The sole proprietorship is the simplest business you can start, and the ease with which you can set one up makes them the most common kind of business, too. You don't have to file any special papers or pay corporate income taxes. You don't even have to come up with a name for the enterprise if you don't want to. You just go into business. However, the advantages of starting a sole proprietorship must be weighed against the risks.
A sole proprietorship is a company wholly owned and controlled by one person. You make all the decisions, reap all the rewards--and take all the risks. The "sole" in sole proprietorship applies only to the ownership structure; you can hire as many employees as you like, but none can have an equity stake in the company.
Usually there are no formal requirements for starting a sole proprietorship, so getting one up and running is relatively easy and inexpensive. Governance is also a snap, because you answer to no one but yourself.
Perhaps the biggest advantages of a sole proprietorship come at tax time. For one, your earnings are not "double-taxed." If you were to make your one-person business a corporation, you must pay yourself a salary. Your company's income would be subject to the corporate income tax, and then any salary paid to you would be subject to the personal income tax. So every dollar that flowed through to you would have been taxed twice. In a sole proprietorship, however, the government makes no distinction between you and your business. All income to the business is treated as your personal income and is taxed as such--only once.
Another big tax advantage of the sole proprietorship is the ability to use losses from your business to offset other income. Say you operated a lawn-care business as a sole proprietor at the same time you held a regular office job. If the lawn-care business suffered a $10,000 loss, you could subtract that directly from whatever you were paid by your employer in the other job. If your business had a particularly terrible year, you could theoretically use the losses to reduce your taxable income to zero and wipe out your entire tax bill for that year.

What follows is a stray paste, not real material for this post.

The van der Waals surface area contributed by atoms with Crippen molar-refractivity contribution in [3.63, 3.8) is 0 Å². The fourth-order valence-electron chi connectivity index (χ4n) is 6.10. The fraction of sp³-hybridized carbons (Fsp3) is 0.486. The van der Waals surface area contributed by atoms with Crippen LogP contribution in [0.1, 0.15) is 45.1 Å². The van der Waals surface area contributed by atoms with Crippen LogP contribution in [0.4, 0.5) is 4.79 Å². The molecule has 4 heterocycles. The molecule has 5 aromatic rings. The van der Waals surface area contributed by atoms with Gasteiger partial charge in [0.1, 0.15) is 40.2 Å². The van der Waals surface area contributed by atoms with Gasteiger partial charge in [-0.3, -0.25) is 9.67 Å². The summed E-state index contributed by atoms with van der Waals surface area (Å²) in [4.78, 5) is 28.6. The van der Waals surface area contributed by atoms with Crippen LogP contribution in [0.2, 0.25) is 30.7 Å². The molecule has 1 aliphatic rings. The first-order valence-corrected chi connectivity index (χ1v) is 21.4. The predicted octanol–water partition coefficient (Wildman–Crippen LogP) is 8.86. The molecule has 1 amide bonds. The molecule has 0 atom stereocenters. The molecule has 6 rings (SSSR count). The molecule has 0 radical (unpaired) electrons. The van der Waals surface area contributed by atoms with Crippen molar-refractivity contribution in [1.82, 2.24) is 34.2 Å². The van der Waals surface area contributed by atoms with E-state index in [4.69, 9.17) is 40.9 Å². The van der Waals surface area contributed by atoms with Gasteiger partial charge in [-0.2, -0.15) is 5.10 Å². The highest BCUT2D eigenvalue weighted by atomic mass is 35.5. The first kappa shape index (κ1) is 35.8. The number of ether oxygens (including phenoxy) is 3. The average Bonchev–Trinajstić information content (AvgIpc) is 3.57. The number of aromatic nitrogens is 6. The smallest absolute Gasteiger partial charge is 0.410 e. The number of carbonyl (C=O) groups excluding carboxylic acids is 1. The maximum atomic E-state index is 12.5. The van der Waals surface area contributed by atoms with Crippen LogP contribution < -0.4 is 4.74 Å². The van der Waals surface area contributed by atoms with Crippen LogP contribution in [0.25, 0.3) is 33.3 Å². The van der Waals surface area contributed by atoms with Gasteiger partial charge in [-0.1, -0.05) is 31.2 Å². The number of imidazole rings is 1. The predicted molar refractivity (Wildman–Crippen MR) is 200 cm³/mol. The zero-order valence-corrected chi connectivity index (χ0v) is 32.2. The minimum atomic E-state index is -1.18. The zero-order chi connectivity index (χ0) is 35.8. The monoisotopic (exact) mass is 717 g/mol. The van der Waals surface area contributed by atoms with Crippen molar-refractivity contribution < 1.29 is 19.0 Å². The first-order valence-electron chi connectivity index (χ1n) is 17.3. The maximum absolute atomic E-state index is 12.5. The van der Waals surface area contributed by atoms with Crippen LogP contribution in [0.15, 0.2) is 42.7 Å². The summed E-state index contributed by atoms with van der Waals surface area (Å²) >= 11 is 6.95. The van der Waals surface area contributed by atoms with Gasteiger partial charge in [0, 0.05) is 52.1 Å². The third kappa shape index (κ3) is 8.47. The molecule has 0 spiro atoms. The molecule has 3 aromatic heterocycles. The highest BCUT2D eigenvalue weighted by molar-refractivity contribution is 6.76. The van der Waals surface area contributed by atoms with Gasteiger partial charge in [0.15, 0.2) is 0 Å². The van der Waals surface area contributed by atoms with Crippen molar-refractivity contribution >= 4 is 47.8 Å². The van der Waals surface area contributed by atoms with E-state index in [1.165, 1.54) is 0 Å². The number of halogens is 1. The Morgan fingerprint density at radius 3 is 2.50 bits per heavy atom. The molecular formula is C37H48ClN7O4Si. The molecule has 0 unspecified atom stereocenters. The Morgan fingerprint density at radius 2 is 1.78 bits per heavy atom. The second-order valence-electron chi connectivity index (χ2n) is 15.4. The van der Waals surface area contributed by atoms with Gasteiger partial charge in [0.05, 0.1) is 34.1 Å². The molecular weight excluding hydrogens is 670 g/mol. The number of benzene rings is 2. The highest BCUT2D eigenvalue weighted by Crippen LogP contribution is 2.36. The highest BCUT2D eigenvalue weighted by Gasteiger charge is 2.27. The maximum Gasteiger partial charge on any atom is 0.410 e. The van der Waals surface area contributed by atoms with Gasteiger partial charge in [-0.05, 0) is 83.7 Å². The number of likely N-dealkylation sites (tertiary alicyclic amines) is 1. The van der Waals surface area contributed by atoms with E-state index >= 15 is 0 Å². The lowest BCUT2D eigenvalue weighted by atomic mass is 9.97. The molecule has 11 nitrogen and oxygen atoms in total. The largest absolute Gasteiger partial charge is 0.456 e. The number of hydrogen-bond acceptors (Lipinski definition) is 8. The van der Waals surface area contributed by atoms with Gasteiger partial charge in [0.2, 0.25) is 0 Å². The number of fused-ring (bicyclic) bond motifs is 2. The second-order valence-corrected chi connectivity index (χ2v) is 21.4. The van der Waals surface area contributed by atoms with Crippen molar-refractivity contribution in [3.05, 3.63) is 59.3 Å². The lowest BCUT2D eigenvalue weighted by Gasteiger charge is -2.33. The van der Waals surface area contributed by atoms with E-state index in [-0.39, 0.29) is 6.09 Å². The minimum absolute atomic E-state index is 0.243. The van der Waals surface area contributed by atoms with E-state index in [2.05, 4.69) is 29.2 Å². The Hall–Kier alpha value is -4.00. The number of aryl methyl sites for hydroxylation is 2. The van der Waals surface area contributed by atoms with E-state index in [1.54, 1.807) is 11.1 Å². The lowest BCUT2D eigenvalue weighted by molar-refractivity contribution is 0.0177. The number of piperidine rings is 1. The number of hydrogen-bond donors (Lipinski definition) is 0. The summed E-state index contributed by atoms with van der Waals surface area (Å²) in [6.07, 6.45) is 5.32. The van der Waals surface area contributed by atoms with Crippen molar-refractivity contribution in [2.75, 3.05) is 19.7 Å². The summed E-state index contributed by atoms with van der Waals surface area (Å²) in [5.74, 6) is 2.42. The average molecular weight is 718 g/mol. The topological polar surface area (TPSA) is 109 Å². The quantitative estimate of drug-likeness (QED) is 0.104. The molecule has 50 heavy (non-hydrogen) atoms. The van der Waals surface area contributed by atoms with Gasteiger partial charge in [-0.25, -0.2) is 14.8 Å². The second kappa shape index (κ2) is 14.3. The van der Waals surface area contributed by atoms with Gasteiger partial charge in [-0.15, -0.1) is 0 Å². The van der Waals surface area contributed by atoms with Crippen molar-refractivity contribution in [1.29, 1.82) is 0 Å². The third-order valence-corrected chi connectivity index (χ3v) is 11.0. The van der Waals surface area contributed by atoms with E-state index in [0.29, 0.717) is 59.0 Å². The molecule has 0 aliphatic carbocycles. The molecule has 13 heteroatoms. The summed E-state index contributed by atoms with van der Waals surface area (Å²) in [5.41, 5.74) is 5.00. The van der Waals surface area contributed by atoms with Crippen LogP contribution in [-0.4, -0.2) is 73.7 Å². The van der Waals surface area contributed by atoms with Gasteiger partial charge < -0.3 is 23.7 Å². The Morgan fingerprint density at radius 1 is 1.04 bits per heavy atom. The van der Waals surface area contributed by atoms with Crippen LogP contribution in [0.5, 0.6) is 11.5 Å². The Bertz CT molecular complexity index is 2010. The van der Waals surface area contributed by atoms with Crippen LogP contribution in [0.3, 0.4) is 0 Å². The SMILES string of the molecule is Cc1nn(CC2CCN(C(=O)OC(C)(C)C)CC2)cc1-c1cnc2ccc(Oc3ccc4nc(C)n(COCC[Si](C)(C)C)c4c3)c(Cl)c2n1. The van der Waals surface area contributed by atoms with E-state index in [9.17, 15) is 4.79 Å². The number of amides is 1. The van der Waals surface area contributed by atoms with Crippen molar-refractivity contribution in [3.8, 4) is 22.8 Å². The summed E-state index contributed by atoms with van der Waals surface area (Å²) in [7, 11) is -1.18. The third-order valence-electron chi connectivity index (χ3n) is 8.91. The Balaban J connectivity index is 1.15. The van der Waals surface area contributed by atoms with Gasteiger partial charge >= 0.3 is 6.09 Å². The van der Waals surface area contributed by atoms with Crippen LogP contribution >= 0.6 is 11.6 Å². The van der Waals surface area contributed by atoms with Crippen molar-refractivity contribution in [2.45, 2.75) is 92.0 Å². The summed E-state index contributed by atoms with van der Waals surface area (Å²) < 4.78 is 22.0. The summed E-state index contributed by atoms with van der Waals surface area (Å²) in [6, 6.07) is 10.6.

Unfortunately, since the law sees no difference between you and your company, your creditors won't see one, either. Unlike in a corporation or limited liability company (LLC), the business debts of a sole proprietorship become the personal debts of the owner. Creditors can go after your house, car or other assets to pay off your business debts.
Because of the way sole proprietor income is reported, you don't have to file separate tax returns for yourself and your business. Report all business income on Schedule C, an attachment to the Form 1040 individual return.
Cam Merritt is a writer and editor specializing in business, personal finance and home design. He has contributed to USA Today, The Des Moines Register and Better Homes and Gardens"publications. Merritt has a journalism degree from Drake University and is pursuing an MBA from the University of Iowa.